But are you going to use this as a tablet that often? I don’t think so, this is still 2.5+ lbs and not as practical or as capable as an iPad, nor for casual use or for professional work. In fact, if a lightweight and compact Windows tablet is what you’re primarily after, the ThinkPad X12 might better fit the bill, Lenovo’s 2021 alternative for the Microsoft Surface Pro kind of products.

That aside, the thin format of the X1 Titanium also means Lenovo will have a harder job cooling the hardware inside this thing and translates in USB-C only IO and a fairly small battery, which could have been prevented with a 2-3 mm thicker design. The thin design also leaves room for a short-stroke keyboard, and I’m curious how this feels with everyday use. At least they didn’t skimp on a full layout, clickpad, and Trackpoint.

Of course, we’ll have to wait for the review in order to conclude on this laptop’s performance, thermals, typing experience, or battery results, but for now, call me somewhat skeptical.

x1 titanium yoga front back

Hardware-wise, the X1 Titanium Yoga runs on Tiger Lake Core U hardware, Iris Xe graphics, and LPDDR4x memory. This is a competent daily-use platform with some fair GPU/gaming abilities for ultrabook hardware, but not impressive in demanding chores. I’d also expect the hardware to run at limited power settings in order to keep thermal and noise-levels down in this sort of a chassis.

The image down below suggests a fairly complex thermal design with a single fan, but a multitude of heatpipes and heat-plates across the entire motherboard. It also shows that much of the interior is occupied by the battery, with an ultracompact PCB and what looks like entirely non-upgradeable components. I can barely distinguish the speakers’ design, so I can’t tell for sure whether we’re talking about narrow chambers flanking the battery, or larger drivers that also spread above those narrows acoustic bars. We’ll see. We do know that the sound fires upwards, thought those grills at the left and right of the keyboard.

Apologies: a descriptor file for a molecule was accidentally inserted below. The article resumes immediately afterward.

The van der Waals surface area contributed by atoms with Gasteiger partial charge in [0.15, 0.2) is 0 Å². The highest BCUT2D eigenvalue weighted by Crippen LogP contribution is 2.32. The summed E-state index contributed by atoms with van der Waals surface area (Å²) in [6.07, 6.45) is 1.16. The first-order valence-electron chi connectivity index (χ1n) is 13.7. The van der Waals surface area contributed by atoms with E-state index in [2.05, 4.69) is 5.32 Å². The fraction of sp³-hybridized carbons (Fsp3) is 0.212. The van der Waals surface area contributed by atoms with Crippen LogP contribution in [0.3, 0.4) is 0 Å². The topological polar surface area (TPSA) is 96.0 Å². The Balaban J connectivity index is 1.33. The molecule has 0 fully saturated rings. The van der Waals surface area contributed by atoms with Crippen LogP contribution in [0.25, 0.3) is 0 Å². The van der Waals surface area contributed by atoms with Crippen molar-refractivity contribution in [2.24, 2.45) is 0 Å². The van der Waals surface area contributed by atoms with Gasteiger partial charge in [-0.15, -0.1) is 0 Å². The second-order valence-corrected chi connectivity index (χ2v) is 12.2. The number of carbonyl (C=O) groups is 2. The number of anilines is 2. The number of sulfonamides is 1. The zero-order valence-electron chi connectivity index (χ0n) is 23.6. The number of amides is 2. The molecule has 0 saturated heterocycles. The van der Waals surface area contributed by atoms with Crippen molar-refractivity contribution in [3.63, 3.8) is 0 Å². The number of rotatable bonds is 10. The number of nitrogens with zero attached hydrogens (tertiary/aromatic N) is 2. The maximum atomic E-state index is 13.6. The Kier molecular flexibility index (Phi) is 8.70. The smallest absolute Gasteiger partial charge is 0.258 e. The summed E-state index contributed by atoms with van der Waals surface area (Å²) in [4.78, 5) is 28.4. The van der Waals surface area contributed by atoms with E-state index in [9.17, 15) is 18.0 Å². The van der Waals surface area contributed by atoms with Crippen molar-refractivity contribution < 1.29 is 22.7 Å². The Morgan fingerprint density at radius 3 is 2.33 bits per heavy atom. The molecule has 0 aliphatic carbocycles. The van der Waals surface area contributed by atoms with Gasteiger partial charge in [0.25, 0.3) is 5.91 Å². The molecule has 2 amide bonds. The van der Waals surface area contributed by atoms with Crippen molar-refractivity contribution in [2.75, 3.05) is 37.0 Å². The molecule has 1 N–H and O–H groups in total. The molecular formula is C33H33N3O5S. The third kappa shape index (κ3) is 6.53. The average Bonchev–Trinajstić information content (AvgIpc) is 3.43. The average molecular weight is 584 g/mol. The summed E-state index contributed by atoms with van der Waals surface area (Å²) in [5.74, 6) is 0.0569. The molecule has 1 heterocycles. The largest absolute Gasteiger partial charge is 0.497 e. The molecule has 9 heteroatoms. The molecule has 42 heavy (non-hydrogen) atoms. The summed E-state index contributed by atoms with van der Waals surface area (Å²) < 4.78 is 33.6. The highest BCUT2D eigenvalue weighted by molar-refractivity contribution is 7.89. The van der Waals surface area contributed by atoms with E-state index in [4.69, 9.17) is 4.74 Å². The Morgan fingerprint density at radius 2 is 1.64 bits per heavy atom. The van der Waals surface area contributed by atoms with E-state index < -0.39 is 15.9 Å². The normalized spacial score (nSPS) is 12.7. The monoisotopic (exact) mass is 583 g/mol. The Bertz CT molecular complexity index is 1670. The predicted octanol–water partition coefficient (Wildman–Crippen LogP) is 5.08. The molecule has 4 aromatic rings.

x1 titanium yoga cooling

Back to that screen, the 13.5″ panel looks a lot similar to what other OEMs have included on mid-tier ultrabooks in the last months, such as the Acer Swift 3 13 or the Surface Laptop 3 13.5, with the same 2K resolution, 450-nits of brightness and 100% sRGB color coverage. This is a fine screen for daily use, as long as Lenovo keeps flickering at bay, but perhaps not really what I’d expect on a $2000+ laptop. You can’t really blame Lenovo for it, there’s no better 13″5 display out there, but I would have expected better colors at this level. What do you think?

So, bottom point, this X1 Titanium Yoga sure sounds like an excellent ultrabook on paper, but it’s a very complex product with quite a few potential shortcomings. I sure hope Lenovo are able to properly balance all the bits in this thin format in order to justify the very high price-tag. Time will tell, look forward to our review and update in the weeks to come.

The X1 Titanium Yoga is scheduled in stores this month, January 2021, starting at $1900 MSRP, and while it’s probably tempting to be an early adopter, I’d recommend holding on for a bit just to see if this lives up to the hype.

Lenovo ThinkPad X1 Titanium

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Author at Ultrabookreview.com
Article by: Andrei Girbea
Andrei Girbea is a Writer and Editor-in-Chief here at Ultrabookreview.com. I write about mobile technology, laptops and computers in general. I've been doing it for more than 15 years now. I'm a techie with a Bachelor's in Computer Engineering. I mostly write reviews and thorough guides here on the site, with some occasional columns and first-impression articles.